Do Rock Stars Need Social Media Strategies
Yes, they definitely do!
I’m not a social media expert but I’m a social media user. This is written from my point of view, the user site. I’m not a fan in the meaning of the word fan but I like some singers, songwriters, etc. and I realized that there a big differences for instance in Facebook fan pages.
In times of Facebook and twitter there’s no way to ignore these media. But it’s not done with only sharing a fan page.
Fans want to get updates on what’s going on in their idols life. And most of them do not only want to read news about the development of a new album or getting the next dates for gigs, no, they want to have the feeling of participating a bit. They wanna see pictures from “behind the scenes”, having insight in the ‘private’ part of them.
On the other hand it’s absolutely understandable that the artist him/herself is not keen to share too much private life and to draw a strict line between business and private life.
That’s the reason why strategies are needed. What to share when and what not.
Surely one important thing is how known the artist is. If Justin Bieber is posting the view from his hotel room he may run into problems. Some of his fans will know the city where he is currently staying, some the view itself and the hunt is opened whereas some “unknown” or niche artist can do that without sharing too much information.
To develop a strategy the artist him/herself is needed. It doesn’t make sense if a management is updating and the artist not involved at all.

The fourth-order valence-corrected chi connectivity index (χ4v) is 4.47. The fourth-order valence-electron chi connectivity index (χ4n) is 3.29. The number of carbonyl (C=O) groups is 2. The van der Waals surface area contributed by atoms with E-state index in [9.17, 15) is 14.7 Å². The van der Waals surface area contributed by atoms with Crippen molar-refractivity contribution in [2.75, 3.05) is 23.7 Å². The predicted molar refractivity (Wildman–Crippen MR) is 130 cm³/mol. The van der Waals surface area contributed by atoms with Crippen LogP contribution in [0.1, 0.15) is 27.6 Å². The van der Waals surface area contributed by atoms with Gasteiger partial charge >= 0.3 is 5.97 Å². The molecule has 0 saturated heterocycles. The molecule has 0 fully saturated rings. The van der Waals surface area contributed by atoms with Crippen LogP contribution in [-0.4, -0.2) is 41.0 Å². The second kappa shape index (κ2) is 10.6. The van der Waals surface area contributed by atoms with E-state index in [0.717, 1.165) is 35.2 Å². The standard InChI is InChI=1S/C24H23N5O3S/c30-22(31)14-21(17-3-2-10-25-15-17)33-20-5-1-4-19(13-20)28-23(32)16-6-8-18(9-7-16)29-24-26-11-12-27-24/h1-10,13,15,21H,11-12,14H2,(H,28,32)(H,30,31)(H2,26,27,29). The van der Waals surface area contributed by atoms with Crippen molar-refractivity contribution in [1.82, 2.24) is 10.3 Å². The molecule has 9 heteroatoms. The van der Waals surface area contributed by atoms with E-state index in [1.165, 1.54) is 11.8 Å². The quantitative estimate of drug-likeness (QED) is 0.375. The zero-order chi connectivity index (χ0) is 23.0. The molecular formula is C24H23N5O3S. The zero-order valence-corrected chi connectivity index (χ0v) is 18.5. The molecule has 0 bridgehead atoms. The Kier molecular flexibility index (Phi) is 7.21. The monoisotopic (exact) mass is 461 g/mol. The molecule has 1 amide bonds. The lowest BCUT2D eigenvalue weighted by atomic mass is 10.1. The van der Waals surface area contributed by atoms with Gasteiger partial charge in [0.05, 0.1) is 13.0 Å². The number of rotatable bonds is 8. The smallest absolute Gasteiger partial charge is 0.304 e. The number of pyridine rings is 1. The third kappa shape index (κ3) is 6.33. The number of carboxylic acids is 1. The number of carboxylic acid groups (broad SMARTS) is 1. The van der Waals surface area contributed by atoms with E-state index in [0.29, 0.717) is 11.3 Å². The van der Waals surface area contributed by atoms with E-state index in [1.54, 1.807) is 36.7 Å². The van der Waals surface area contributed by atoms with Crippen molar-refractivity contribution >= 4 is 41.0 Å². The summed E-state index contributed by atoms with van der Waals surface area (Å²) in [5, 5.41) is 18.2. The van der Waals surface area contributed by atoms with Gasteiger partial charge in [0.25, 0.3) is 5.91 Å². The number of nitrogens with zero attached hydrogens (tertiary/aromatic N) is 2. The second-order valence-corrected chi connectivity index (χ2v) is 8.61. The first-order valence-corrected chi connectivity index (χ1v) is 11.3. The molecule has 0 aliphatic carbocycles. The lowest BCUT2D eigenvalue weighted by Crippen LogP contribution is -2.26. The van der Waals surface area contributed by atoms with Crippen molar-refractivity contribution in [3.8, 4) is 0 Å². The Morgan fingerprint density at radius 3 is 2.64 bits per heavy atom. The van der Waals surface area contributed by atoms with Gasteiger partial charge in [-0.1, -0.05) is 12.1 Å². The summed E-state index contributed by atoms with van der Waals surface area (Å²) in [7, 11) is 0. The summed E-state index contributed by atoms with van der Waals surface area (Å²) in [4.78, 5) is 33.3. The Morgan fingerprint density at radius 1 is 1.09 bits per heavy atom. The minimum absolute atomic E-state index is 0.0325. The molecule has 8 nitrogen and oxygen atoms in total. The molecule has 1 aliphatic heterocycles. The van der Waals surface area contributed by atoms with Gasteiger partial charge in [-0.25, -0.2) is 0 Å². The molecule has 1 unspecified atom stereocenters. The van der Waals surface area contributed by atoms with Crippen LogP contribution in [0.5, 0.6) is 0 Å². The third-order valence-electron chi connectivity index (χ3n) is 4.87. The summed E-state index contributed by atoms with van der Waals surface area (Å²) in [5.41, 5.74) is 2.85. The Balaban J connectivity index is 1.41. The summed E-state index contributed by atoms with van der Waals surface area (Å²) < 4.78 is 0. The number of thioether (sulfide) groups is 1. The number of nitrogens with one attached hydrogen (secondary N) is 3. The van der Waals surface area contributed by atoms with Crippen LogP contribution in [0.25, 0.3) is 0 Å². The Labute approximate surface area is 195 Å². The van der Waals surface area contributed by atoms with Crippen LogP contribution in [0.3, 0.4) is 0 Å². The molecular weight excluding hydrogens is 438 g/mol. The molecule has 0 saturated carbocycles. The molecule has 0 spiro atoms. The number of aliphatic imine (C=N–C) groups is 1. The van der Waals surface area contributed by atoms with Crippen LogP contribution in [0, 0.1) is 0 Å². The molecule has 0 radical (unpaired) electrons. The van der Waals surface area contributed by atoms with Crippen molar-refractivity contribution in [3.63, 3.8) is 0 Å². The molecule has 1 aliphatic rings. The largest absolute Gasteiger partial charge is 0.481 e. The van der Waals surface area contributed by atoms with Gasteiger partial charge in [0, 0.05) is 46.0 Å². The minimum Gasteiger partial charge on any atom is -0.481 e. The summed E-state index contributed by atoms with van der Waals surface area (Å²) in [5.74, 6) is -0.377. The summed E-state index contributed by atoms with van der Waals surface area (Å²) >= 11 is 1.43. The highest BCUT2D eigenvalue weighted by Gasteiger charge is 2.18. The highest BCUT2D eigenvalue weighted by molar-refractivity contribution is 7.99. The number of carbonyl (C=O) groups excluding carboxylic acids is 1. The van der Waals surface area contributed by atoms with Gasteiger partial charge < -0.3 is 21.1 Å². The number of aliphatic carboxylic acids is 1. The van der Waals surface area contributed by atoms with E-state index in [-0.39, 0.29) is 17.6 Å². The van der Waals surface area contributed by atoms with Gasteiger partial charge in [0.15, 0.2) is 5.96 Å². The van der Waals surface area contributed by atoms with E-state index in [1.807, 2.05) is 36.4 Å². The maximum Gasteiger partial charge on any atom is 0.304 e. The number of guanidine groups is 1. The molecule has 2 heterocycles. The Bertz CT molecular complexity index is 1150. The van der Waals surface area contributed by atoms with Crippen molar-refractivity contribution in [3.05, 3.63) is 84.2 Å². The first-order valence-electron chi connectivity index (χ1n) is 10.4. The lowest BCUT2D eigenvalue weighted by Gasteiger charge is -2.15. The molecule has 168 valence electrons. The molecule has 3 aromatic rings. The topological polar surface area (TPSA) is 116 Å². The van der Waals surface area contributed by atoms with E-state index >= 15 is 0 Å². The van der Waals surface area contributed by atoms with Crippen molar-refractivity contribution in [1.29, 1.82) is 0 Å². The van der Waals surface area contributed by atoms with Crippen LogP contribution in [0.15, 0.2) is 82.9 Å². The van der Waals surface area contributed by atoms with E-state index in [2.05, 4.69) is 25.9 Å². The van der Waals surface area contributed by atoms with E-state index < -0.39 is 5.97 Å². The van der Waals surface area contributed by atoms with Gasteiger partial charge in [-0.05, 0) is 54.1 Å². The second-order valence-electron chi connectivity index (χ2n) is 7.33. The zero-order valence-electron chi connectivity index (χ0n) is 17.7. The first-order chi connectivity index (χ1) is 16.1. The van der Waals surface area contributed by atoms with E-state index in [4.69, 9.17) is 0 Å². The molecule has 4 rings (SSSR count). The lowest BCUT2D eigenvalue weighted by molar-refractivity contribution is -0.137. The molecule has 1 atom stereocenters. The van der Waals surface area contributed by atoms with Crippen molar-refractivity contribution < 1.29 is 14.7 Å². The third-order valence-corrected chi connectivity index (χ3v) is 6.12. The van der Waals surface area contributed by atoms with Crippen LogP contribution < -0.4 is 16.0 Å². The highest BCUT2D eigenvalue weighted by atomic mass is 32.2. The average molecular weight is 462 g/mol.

People realize that. There are some good profiles which proof that it’s working whereas you have also the bad examples in masses out there.
I don’t even believe that the amount of likes or followers is the most important. It has an importance but it’s not the key to success of a page. We all know that the follow or like button is quickly pressed but that doesn’t mean they are all honestly interested.
Connection is another bullet point on the development list.
Spread the message on many social networks instead of focussing on one.
You will always have some who love for instance myspace whereas others just log onto twitter.
Technology nowadays makes it really easy to take one network as a main page but connect it to several others ones so that one post is distributed to all – so all get the same message at the same time.
If you don’t want to loose fans or followers, inform them! There’s nothing bad in posting that you will be on holidays for two weeks and therefore not posting but that there will be news on the date you return. This way they’ll stay curious and wait for the next message.
Also inform them about dates, not only gigs, when are TV shows, press conferences, radio interviews, etc. Here it’s important to let them know in time. Is a date fixed, inform them. You still can send a reminder on the day itself but too short notice will minimize the audience. Not everyone is 24/7 on the web but many will put notes in their calendars if they are aware upfront.
Read comments – you don’t have to read them all as that would in some cases fill a full day, no, sneak in randomly – it’s always good to see what they think or may request. “There was no update on the new album release, when will it be on the shelves?” – this is a good comments to base the next post on.
Interact, not like talk to all of them personally but ask – did you like…, what can I improve…, where do you want to see me…, etc. they will have the feeling as if they are a part.
Give them previews on new things, they follow you because they expect to have a bit more insight than the public mass. “I’m working on a new song called…, stay tuned”.
Add small challenges – to give away an album or autograph doesn’t hurt you but will keep your fans happy.
Mention cities where the audience was awesome, they get the feeling as if they were special.
All in all what I want to emphasize is that this is a wide spread topic and that it’s not enough to just have an account. It needs to be feeded.